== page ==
Puppet state | Movies / Reviews | Coagulopath

At age nine anything and everything seemed cooler if I knew it had swear words. I lived in awe of the Rapper Who Swears (Eminem), the Videogame That Swears (Grand Theft Auto 3), the Books That Swear (Tom Clancy’s), and particularly the Cartoon That Swears (South Park).

When I finally saw the South Park in adulthood, I was surprised. The Cartoon That Swears turned out to be an intelligent and funny show with a lot to say and a finger extremely close to the pulse. But I never really liked the show’s cultural commentary. It always had a strained quality, with Trey Parker and Matt Stone struggling so hard to be both funny and profound that you could see sweat dripping from the storyboards. I preferred the episodes that took a lighter touch and had the kids just goofing around.

The duo’s 2004 film Team America: World Police has similar strengths and weaknesses. Lots of jokes land, but many others don’t, and there’s a clear reason why.

It’s about Team America, a covert spec-ops force who (in the opening scenes) blows up the Eiffel Tower, the Louvre, and the Arc de Triomphe while attempting to stop a terrorist attack in Paris. One of their members dies in the fiasco, and his replacement is Gary, a Broadway actor. With Kim Jong Il and terrorists from Durkadurkastan threatening to commit “9/11 times 2,356”, they need Gary’s acting skills to infiltrate a terrorist cell.

Straight away, there’s a horrible miscalculation: puppets. Nobody likes puppets, or wants to see puppets. They’re creepy. The nightmare fuel is at relatively low levels during dialog scenes, but whenever a puppet moves or does something the odd stiffness is all you can focus on. It would have been better as CG, or South Park style cutouts, or live action. Anything except puppets.

But TA:WP‘s big problem is that the geopolitical satire elements just don’t work. Who are we laughing at? And at whose expense? There’s a saying that comedy should punch up, not down (in other words, make jokes about deserving targets). I don’t agree: often it’s unclear who the “deserving” target is in a given joke and reducing comedy to a form of cultural warfare is gauche, to say the least. But Team America doesn’t punch up or down. It punches the air. And itself.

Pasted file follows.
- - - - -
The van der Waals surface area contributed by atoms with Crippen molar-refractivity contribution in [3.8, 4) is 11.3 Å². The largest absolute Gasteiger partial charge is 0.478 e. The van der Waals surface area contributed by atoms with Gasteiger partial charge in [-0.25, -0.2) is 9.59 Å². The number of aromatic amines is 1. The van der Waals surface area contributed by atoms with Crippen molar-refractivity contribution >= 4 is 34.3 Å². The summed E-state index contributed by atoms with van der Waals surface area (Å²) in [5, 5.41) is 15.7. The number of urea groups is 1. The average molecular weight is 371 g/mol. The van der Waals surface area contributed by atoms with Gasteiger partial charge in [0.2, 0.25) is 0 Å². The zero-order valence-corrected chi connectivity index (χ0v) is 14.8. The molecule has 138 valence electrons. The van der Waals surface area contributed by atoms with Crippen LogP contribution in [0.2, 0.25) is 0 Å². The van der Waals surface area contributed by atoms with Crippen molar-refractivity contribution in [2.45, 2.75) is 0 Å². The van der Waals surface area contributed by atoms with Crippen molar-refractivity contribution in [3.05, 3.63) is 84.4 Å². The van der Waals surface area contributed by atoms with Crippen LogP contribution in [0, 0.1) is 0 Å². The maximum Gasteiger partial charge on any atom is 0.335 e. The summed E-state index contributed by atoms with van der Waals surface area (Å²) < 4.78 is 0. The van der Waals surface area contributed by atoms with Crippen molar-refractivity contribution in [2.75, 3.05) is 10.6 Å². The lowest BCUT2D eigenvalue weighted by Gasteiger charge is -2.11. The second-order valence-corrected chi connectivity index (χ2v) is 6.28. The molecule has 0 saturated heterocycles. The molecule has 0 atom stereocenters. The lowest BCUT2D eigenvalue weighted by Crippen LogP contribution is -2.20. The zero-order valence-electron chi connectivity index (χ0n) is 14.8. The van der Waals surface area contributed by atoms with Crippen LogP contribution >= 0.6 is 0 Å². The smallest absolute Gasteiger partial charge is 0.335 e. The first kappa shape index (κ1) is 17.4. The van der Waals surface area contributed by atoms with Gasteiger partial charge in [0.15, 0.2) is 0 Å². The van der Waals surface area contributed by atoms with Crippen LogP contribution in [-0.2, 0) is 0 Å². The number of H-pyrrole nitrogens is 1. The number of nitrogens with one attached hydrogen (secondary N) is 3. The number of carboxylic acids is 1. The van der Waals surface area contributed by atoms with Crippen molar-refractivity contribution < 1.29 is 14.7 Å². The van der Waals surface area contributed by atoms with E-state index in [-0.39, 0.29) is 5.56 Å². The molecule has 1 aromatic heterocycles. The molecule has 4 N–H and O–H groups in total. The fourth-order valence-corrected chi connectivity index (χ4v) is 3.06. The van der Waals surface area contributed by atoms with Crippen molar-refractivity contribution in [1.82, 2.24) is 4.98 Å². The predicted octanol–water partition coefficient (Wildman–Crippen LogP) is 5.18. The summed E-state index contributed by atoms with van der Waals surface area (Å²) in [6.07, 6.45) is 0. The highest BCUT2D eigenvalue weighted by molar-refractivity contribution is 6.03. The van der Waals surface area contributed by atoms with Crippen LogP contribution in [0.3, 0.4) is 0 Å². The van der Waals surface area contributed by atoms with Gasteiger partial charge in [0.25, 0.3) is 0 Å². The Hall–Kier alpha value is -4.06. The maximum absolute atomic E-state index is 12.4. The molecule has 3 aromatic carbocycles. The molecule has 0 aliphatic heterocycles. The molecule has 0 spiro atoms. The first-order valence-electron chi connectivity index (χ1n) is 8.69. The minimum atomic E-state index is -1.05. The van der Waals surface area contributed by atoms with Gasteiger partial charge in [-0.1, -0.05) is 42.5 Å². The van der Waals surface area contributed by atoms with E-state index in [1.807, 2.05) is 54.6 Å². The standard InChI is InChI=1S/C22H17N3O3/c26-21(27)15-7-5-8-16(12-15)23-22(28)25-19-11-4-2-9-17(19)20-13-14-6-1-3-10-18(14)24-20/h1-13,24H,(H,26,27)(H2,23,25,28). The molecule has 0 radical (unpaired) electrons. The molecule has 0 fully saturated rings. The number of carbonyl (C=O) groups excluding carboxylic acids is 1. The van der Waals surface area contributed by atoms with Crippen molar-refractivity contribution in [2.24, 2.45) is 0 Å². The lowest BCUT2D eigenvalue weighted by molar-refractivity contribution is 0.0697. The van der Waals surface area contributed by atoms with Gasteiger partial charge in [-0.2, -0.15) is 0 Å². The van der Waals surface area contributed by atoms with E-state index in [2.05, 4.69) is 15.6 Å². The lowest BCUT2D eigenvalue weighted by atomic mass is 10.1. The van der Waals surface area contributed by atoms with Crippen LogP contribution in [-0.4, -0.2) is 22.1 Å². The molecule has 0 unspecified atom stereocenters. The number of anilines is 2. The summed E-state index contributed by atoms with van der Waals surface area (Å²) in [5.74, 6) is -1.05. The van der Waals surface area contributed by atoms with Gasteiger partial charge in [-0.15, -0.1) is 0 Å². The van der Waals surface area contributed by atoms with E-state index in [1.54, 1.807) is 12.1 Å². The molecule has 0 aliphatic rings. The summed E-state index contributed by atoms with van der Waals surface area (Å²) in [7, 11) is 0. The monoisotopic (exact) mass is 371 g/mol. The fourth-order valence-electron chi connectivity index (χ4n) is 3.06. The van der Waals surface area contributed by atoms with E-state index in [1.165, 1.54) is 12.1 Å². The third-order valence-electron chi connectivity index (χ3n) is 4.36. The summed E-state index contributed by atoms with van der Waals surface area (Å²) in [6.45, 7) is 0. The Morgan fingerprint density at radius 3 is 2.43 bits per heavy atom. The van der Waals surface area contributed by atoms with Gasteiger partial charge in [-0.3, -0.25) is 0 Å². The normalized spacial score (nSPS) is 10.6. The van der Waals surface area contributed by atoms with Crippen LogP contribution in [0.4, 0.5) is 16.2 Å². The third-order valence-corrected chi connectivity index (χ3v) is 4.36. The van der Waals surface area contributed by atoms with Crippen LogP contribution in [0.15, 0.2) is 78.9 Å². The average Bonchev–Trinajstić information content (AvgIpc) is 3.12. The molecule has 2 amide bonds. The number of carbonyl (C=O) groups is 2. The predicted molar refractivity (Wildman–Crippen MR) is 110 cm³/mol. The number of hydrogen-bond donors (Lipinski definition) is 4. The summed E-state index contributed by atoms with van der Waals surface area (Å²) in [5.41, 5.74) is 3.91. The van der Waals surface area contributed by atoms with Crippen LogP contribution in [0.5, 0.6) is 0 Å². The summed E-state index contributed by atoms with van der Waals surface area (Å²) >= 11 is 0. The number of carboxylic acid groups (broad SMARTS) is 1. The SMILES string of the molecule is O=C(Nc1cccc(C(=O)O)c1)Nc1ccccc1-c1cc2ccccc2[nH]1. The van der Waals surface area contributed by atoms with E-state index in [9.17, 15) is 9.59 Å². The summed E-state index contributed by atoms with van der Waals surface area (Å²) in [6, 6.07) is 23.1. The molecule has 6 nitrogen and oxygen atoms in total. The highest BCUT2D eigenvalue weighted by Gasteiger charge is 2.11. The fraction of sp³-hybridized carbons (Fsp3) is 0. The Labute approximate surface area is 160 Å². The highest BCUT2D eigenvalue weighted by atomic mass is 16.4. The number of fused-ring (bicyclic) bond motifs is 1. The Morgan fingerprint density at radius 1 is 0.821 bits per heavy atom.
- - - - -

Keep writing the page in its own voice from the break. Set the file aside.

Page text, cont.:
An example: the first scene involves Team America destroying half of Paris. “Okay,” I thought, “it’s mocking gung-ho American aggression.” But soon things get muddled: the terrorists actually pose a credible threat to global stability, and Team America’s methods are both necessary and successful in fighting them. The film basically chops away its own knees: creating straw men and then valorizing them.

And (as Roger Ebert mentioned at the time) it’s striking that the White House is spared as a target. Team America operates on their own, without supervision (it’s mentioned that it’s sponsored by corporations, a shot at Halliburton that goes nowhere). The implication seems to be that if a military operation ends in disaster or tragedy, it’s the fault of a few loose cannons on the ground. Nobody higher up should be blamed or held to account. Is that what they’re saying? I don’t know. What are they saying?

To be clear, I don’t care that the film is apolitical, nor do I want it to be full of Bush jokes (nothing was more hack in 2004) But when you make a movie about a complex geopolitical situation, you should have more to say than “everyone is a retarded fag, plus the military is cool”.  It’s a rough bit to laugh at.

But I insulteth the film too much. A lot of it is really funny. There’s one gag that’s as hilarious as anything I’ve seen recently, and it has nothing to do with politics. As Gary gets briefed at the top-secret Team America base, he’s told that if he’s taken prisoner he’ll want to end his own life, using a special tool.  You’re expecting a high-tech gadget…but Spottswood hands him a hammer. A fucking claw hammer.

There’s plenty of jabs taken at the messiah complex of certain pretentious actors. The funniest Simpsons episodes are the ones that riff off the cartooning industry, and Parker & Stone are likewise in their element when writing about showbiz. They’ve never been afraid to shit where they eat. They famously attended the 2000 Oscars dressed in drag and high on LSD, which might explain why they don’t generally get invited to nice occasions like that.

Even the Thunderbirds-esque puppets sorta work sometimes, as a source of ironic cringe comedy (think Tim and Eric). There’s a moment where Gary is riding a motorbike, collides with the camera, and awkwardly flips over. It’s so jarring and dumb that it gets a laugh. I’m pretty sure that this was an actual accident left in the film.

This is the sort of film where you find enjoyment in the decoration – the occasional bit of inspired craft or filmmaking, the funny one-liners, the songs – rather than the substance. TA:WP is like scaffolding that stays up while the building at the center collapses. The satirical core of the film – which should have been its strong element – ends up just being a gaping black hole.